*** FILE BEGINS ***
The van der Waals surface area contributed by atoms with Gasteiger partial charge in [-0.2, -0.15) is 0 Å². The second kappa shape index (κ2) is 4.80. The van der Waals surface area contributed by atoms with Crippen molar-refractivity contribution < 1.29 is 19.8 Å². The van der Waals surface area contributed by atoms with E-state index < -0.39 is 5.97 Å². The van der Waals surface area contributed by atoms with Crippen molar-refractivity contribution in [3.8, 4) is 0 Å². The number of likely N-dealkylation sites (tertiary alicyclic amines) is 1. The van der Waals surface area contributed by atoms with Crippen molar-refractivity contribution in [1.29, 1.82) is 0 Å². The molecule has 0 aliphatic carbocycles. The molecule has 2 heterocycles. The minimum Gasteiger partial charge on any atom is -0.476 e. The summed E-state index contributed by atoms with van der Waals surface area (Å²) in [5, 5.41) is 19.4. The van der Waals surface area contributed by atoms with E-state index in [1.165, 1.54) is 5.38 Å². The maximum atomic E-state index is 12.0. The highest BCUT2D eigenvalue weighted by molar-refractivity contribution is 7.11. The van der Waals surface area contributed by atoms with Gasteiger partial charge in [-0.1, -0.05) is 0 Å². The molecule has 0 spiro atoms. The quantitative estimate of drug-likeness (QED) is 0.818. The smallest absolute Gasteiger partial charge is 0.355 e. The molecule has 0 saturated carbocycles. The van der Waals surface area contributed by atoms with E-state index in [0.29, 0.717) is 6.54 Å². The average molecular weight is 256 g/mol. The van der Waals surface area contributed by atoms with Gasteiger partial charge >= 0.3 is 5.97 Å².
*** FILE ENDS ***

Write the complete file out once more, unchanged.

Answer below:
The van der Waals surface area contributed by atoms with Gasteiger partial charge in [-0.2, -0.15) is 0 Å². The second kappa shape index (κ2) is 4.80. The van der Waals surface area contributed by atoms with Crippen molar-refractivity contribution < 1.29 is 19.8 Å². The van der Waals surface area contributed by atoms with E-state index < -0.39 is 5.97 Å². The van der Waals surface area contributed by atoms with Crippen molar-refractivity contribution in [3.8, 4) is 0 Å². The number of likely N-dealkylation sites (tertiary alicyclic amines) is 1. The van der Waals surface area contributed by atoms with Crippen molar-refractivity contribution in [1.29, 1.82) is 0 Å². The molecule has 0 aliphatic carbocycles. The molecule has 2 heterocycles. The minimum Gasteiger partial charge on any atom is -0.476 e. The summed E-state index contributed by atoms with van der Waals surface area (Å²) in [5, 5.41) is 19.4. The van der Waals surface area contributed by atoms with E-state index in [1.165, 1.54) is 5.38 Å². The maximum atomic E-state index is 12.0. The highest BCUT2D eigenvalue weighted by molar-refractivity contribution is 7.11. The van der Waals surface area contributed by atoms with Gasteiger partial charge in [-0.1, -0.05) is 0 Å². The molecule has 0 spiro atoms. The quantitative estimate of drug-likeness (QED) is 0.818. The smallest absolute Gasteiger partial charge is 0.355 e. The molecule has 0 saturated carbocycles. The van der Waals surface area contributed by atoms with E-state index in [0.29, 0.717) is 6.54 Å². The average molecular weight is 256 g/mol. The van der Waals surface area contributed by atoms with Gasteiger partial charge >= 0.3 is 5.97 Å².